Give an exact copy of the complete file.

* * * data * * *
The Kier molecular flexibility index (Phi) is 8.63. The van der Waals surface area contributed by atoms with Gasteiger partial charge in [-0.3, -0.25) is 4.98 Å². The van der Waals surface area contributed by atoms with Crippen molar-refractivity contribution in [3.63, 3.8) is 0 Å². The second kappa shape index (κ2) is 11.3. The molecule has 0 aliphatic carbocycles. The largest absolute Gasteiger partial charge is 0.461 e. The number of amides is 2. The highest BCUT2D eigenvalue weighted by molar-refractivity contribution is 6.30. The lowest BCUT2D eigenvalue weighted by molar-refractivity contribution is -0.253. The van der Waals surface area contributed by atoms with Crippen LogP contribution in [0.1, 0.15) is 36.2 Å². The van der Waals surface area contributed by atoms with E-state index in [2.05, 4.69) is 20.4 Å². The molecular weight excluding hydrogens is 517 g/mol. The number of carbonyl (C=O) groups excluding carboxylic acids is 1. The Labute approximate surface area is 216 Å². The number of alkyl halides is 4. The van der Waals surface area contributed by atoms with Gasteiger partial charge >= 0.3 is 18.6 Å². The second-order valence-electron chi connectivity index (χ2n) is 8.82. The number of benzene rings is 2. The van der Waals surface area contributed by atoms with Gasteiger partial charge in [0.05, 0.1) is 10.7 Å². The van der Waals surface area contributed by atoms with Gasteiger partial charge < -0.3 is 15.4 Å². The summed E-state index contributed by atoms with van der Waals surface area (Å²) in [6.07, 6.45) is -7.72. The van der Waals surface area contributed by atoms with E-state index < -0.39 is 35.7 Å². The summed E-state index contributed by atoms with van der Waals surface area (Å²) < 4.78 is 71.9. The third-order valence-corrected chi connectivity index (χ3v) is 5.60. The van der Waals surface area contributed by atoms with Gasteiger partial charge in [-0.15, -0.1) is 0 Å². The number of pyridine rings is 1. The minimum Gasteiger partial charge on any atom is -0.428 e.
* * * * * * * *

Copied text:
The Kier molecular flexibility index (Phi) is 8.63. The van der Waals surface area contributed by atoms with Gasteiger partial charge in [-0.3, -0.25) is 4.98 Å². The van der Waals surface area contributed by atoms with Crippen molar-refractivity contribution in [3.63, 3.8) is 0 Å². The second kappa shape index (κ2) is 11.3. The molecule has 0 aliphatic carbocycles. The largest absolute Gasteiger partial charge is 0.461 e. The number of amides is 2. The highest BCUT2D eigenvalue weighted by molar-refractivity contribution is 6.30. The lowest BCUT2D eigenvalue weighted by molar-refractivity contribution is -0.253. The van der Waals surface area contributed by atoms with Crippen LogP contribution in [0.1, 0.15) is 36.2 Å². The van der Waals surface area contributed by atoms with E-state index in [2.05, 4.69) is 20.4 Å². The molecular weight excluding hydrogens is 517 g/mol. The number of carbonyl (C=O) groups excluding carboxylic acids is 1. The Labute approximate surface area is 216 Å². The number of alkyl halides is 4. The van der Waals surface area contributed by atoms with Gasteiger partial charge >= 0.3 is 18.6 Å². The second-order valence-electron chi connectivity index (χ2n) is 8.82. The number of benzene rings is 2. The van der Waals surface area contributed by atoms with Gasteiger partial charge in [0.05, 0.1) is 10.7 Å². The van der Waals surface area contributed by atoms with Gasteiger partial charge < -0.3 is 15.4 Å². The summed E-state index contributed by atoms with van der Waals surface area (Å²) in [6.07, 6.45) is -7.72. The van der Waals surface area contributed by atoms with E-state index < -0.39 is 35.7 Å². The summed E-state index contributed by atoms with van der Waals surface area (Å²) < 4.78 is 71.9. The third-order valence-corrected chi connectivity index (χ3v) is 5.60. The van der Waals surface area contributed by atoms with Gasteiger partial charge in [-0.15, -0.1) is 0 Å². The number of pyridine rings is 1. The minimum Gasteiger partial charge on any atom is -0.428 e.